On 25 May 2014, at 11:34, Ronald F. Guilmette <r...@tristatelogic.com> wrote: >> I have 2 USB3 cards, one works and one doesn't, unfortunately I haven't >> been able to determine why as yet. > > What is the brand and model number of the one that works? > > What is the brand and model number of the one that doesn't? > > It would be helpful to know in both cases.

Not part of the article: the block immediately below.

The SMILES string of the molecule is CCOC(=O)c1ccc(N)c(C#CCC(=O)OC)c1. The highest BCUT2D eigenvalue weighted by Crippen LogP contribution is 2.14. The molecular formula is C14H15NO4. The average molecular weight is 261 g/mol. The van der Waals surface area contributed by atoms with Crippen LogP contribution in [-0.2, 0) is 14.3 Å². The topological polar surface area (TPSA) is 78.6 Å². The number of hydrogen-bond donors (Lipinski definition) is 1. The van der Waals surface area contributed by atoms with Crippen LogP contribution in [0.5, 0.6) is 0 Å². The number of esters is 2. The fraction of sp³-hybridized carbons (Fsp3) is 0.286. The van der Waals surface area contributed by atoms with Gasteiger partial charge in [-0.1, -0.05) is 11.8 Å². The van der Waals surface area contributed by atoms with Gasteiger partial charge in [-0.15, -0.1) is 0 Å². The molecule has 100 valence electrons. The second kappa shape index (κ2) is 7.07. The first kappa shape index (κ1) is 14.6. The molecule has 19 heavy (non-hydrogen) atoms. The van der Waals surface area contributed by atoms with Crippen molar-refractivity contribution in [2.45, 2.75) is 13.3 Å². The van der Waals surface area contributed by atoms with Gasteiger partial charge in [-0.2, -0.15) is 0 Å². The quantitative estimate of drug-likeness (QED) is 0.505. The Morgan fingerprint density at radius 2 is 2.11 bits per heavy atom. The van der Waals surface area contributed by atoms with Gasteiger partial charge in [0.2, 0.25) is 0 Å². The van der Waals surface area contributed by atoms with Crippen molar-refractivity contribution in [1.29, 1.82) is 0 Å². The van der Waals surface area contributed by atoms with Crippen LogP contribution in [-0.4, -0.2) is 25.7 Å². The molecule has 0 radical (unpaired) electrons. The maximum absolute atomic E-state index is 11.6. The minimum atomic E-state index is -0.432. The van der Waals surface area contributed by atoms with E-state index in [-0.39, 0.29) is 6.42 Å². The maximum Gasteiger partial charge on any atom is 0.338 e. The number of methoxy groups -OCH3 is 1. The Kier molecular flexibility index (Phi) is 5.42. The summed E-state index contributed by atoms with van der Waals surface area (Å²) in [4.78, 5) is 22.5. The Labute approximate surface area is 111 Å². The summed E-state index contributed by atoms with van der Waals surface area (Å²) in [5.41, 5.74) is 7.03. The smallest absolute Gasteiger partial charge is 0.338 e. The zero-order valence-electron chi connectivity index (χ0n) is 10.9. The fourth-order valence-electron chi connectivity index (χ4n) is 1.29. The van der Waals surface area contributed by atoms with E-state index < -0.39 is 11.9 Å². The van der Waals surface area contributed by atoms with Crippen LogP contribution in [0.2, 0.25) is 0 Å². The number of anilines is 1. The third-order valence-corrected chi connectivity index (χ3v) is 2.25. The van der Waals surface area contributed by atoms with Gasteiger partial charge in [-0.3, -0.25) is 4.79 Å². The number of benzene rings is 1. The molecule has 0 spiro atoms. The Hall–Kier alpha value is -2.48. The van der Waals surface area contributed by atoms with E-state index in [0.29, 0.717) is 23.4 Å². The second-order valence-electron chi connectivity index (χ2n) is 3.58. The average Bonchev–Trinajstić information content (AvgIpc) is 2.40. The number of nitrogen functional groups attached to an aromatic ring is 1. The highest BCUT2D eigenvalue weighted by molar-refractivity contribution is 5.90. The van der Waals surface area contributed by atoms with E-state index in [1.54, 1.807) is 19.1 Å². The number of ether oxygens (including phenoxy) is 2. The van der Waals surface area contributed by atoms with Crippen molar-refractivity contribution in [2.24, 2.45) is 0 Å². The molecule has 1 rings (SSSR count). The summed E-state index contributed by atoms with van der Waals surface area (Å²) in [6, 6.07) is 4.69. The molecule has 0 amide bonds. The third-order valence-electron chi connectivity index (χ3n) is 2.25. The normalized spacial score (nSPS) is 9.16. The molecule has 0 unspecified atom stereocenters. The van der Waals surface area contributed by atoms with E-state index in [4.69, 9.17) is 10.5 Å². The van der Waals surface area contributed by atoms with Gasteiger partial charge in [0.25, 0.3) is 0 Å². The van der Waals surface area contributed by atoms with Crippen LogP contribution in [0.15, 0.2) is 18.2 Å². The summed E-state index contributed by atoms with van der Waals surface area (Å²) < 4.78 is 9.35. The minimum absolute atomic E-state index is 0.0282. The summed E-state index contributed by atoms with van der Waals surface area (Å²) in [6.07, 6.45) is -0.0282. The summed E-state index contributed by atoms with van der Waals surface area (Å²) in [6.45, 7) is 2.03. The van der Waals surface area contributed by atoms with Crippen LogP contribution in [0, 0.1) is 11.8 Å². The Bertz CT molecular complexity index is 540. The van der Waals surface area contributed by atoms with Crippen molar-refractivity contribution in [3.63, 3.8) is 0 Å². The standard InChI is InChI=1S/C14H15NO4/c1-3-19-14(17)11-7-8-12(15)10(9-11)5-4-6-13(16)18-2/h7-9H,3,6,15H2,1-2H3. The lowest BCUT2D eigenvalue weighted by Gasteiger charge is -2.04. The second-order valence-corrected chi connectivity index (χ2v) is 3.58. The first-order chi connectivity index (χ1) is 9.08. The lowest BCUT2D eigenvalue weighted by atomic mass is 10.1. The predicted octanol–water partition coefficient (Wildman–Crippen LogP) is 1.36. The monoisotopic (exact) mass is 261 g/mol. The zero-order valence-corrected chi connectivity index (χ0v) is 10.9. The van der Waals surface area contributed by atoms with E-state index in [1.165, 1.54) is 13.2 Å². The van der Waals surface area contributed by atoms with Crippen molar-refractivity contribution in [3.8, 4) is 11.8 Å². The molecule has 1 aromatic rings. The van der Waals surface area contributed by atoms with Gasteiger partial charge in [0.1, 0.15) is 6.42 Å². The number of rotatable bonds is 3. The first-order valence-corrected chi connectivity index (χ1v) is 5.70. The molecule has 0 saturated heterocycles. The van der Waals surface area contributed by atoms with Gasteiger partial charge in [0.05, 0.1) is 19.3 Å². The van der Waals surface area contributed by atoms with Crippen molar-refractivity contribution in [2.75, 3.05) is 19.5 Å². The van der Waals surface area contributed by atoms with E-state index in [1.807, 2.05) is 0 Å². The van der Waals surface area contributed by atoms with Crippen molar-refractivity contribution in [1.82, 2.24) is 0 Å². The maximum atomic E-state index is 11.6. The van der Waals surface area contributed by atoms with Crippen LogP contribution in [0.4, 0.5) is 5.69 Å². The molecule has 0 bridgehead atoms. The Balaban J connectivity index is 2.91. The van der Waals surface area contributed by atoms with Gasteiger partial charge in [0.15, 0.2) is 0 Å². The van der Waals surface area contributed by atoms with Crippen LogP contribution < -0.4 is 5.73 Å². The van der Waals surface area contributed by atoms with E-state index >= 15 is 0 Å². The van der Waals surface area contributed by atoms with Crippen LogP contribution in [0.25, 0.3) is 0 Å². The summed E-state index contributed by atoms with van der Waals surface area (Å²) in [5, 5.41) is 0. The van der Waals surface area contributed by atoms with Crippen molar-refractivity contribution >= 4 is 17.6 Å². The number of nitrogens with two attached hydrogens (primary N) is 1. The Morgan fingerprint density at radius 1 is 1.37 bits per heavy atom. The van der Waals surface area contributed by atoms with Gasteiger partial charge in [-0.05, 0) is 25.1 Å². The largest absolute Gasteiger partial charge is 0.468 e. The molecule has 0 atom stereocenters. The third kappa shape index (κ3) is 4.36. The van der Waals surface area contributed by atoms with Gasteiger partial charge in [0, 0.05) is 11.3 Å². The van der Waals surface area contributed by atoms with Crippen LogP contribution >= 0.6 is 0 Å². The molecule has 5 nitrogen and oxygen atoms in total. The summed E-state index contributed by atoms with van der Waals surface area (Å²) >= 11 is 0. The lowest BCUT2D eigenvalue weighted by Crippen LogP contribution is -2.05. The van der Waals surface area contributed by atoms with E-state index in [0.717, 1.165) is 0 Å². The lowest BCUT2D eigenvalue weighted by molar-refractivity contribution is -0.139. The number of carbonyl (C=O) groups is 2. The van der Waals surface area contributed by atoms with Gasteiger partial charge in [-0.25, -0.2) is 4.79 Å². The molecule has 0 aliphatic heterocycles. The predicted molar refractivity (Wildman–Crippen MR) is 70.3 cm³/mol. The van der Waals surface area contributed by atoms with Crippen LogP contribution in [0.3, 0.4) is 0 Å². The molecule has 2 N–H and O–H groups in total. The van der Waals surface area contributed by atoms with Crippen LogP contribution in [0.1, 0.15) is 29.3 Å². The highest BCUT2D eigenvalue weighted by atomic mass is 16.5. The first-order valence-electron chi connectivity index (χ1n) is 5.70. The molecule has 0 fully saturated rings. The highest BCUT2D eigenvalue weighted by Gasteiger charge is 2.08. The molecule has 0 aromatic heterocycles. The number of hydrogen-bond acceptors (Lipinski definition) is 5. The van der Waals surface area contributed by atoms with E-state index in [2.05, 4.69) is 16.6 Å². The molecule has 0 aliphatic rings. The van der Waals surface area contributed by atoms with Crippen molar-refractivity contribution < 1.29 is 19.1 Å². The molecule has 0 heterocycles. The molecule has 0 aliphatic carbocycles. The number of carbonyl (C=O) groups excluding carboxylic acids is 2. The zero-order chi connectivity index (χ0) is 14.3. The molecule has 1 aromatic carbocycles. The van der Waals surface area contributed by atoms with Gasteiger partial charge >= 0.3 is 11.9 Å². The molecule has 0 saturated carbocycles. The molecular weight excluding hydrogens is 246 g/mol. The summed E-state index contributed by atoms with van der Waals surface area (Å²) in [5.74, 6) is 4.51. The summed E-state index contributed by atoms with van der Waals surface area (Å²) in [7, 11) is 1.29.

They're both generic OEM ones unfortunately so the amount of useful information on them is pretty small. They show up as.. xhci0@pci0:3:0:0: class=0x0c0330 card=0x34321106 chip=0x34321106 rev=0x03 hdr=0x00 xhci1@pci0:5:0:0: class=0x0c0330 card=0x70521b6f chip=0x70521b6f rev=0x00 hdr=0x00 xhci0: <XHCI (generic) USB 3.0 controller> mem 0xfbeff000-0xfbefffff irq 17 at device 0.0 on pci3 xhci0: 32 byte context size. usbus1 on xhci0 xhci1: <XHCI (generic) USB 3.0 controller> mem 0xfbcf8000-0xfbcfffff irq 17 at device 0.0 on pci5 xhci1: 64 byte context size. usbus2 on xhci1 xhci0 works, xhci1 doesn't. I'll take pictures of them on Monday. > Also, for the one that "works", are you able to connect a device to that, > disconnect it and then reconnect it again and have it work after that? > (I had trouble with this in the past with my other 3.0 card, even when > only using external 2.0 devices, if I am recalling correctly.) Yes, that works for me. >> This isn't a helpful thing to say when you're using a volunteer project. > > Sorry. Having invested in two different USB 3.0 PCIe cards and a couple > of external 3.0 enclosures... all of which I had some hope would work, > by now, on FreeBSD... and all of which *do* in fact work entirely well > on Linux, I do hope that perhaps my level of frustration is understandable. > > There are about a thousand or so different ethernet chipsets, so I can > well and truly understand why this or that ethernet controller isn't > supported yet. But how many different USB chipsets are there? Maybe > like ten, total, including both 3.0 and 2.0? And aren't all of these > different USB chipsets *supposed* to present one "standard" programatic > interface (to the driver) anyway? Sure they are, but lots of corners are cut - none of the manufacturers test on FreeBSD, you'd be lucky if they tested on Linux. The upshot is that if it works on Windows then it is considered fine. That pushes the burden onto FreeBSD developers to work out what the differences are and work around them. You can also bet most hardware manufacturers aren't going to help either. You'll note that on the page you posted it says you must install the special VIA driver for the card to work - that seems to be a tacit admission that the hardware doesn't behave as it should hence the standard driver doesn't work. > Anyway, ignoring the investment in MONEY I've already made... for naught, Luckily USB3 PCI cards are pretty cheap. FWIW this is almost exactly the situation USB2 was in - there were many chipsets which did not work very well at the start so for high performance applications like SDR (eg using Ettus USRPs) you had to be very choosy about which ones to use otherwise it wouldn't work. > /pub/FreeBSD/snapshots/amd64/amd64/10.0-STABLE > > on one of the FreeBSD mirrors, and I haven't the vaguest idea what to do > with that stuff in order to get it all installed onto an empty drive. > > If you or someone else tells me how to do that, then I will be happy to > do so and then see if either of these 3.0 cards I have will work with > that, and if not I'll try to help debug the problem(s). You want an ISO from http://ftp.freebsd.org/pub/FreeBSD/snapshots/ISO-IMAGES/11.0/ or http://ftp.freebsd.org/pub/FreeBSD/snapshots/ISO-IMAGES/10.0/ although to be honest I don't believe the USB stack is substantially different between stable and head so there's probably not much point. You could try gathering some debugging using usbdump and sysctl hw.usb.uhub.debug=15 (although deciphering it requires knowledge of how USB works and how the stack is written..) -- Daniel O'Connor software and network engineer for Genesis Software - http://www.gsoft.com.au "The nice thing about standards is that there are so many of them to choose from." -- Andrew Tanenbaum GPG Fingerprint - 5596 B766 97C0 0E94 4347 295E E593 DC20 7B3F CE8C
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